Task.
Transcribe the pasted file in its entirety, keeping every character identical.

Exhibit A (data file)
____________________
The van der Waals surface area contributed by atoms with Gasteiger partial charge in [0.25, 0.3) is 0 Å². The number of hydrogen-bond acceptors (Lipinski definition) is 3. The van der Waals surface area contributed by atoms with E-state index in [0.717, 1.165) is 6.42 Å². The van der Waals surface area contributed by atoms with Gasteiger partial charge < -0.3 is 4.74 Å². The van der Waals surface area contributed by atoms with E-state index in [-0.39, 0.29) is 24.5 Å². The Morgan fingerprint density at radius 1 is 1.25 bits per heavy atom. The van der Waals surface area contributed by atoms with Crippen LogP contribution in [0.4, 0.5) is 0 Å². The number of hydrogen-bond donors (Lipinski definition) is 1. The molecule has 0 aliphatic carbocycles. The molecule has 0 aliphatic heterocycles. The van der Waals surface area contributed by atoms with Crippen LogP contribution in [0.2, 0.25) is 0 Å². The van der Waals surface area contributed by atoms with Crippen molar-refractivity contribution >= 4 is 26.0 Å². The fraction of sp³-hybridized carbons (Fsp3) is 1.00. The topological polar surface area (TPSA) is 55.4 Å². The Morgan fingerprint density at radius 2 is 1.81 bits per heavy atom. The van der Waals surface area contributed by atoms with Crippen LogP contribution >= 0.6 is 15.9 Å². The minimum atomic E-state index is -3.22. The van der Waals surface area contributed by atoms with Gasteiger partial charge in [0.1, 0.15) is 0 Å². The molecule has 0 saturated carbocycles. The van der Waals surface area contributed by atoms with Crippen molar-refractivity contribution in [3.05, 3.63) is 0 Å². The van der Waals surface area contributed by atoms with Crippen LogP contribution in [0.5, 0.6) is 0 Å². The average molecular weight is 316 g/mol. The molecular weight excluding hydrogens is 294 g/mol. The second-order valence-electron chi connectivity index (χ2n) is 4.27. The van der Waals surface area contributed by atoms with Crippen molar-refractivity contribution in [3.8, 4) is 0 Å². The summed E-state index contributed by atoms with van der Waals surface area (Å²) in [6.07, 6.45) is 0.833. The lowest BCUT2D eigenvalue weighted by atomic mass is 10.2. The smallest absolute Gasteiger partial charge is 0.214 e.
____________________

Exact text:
The van der Waals surface area contributed by atoms with Gasteiger partial charge in [0.25, 0.3) is 0 Å². The number of hydrogen-bond acceptors (Lipinski definition) is 3. The van der Waals surface area contributed by atoms with E-state index in [0.717, 1.165) is 6.42 Å². The van der Waals surface area contributed by atoms with Gasteiger partial charge < -0.3 is 4.74 Å². The van der Waals surface area contributed by atoms with E-state index in [-0.39, 0.29) is 24.5 Å². The Morgan fingerprint density at radius 1 is 1.25 bits per heavy atom. The van der Waals surface area contributed by atoms with Crippen LogP contribution in [0.4, 0.5) is 0 Å². The number of hydrogen-bond donors (Lipinski definition) is 1. The molecule has 0 aliphatic carbocycles. The molecule has 0 aliphatic heterocycles. The van der Waals surface area contributed by atoms with Crippen LogP contribution in [0.2, 0.25) is 0 Å². The van der Waals surface area contributed by atoms with Crippen molar-refractivity contribution >= 4 is 26.0 Å². The fraction of sp³-hybridized carbons (Fsp3) is 1.00. The topological polar surface area (TPSA) is 55.4 Å². The Morgan fingerprint density at radius 2 is 1.81 bits per heavy atom. The van der Waals surface area contributed by atoms with Crippen LogP contribution >= 0.6 is 15.9 Å². The minimum atomic E-state index is -3.22. The van der Waals surface area contributed by atoms with Gasteiger partial charge in [0.1, 0.15) is 0 Å². The molecule has 0 saturated carbocycles. The van der Waals surface area contributed by atoms with Crippen molar-refractivity contribution in [3.05, 3.63) is 0 Å². The van der Waals surface area contributed by atoms with Crippen LogP contribution in [0.5, 0.6) is 0 Å². The average molecular weight is 316 g/mol. The molecular weight excluding hydrogens is 294 g/mol. The second-order valence-electron chi connectivity index (χ2n) is 4.27. The van der Waals surface area contributed by atoms with Crippen molar-refractivity contribution in [3.8, 4) is 0 Å². The summed E-state index contributed by atoms with van der Waals surface area (Å²) in [6.07, 6.45) is 0.833. The lowest BCUT2D eigenvalue weighted by atomic mass is 10.2. The smallest absolute Gasteiger partial charge is 0.214 e.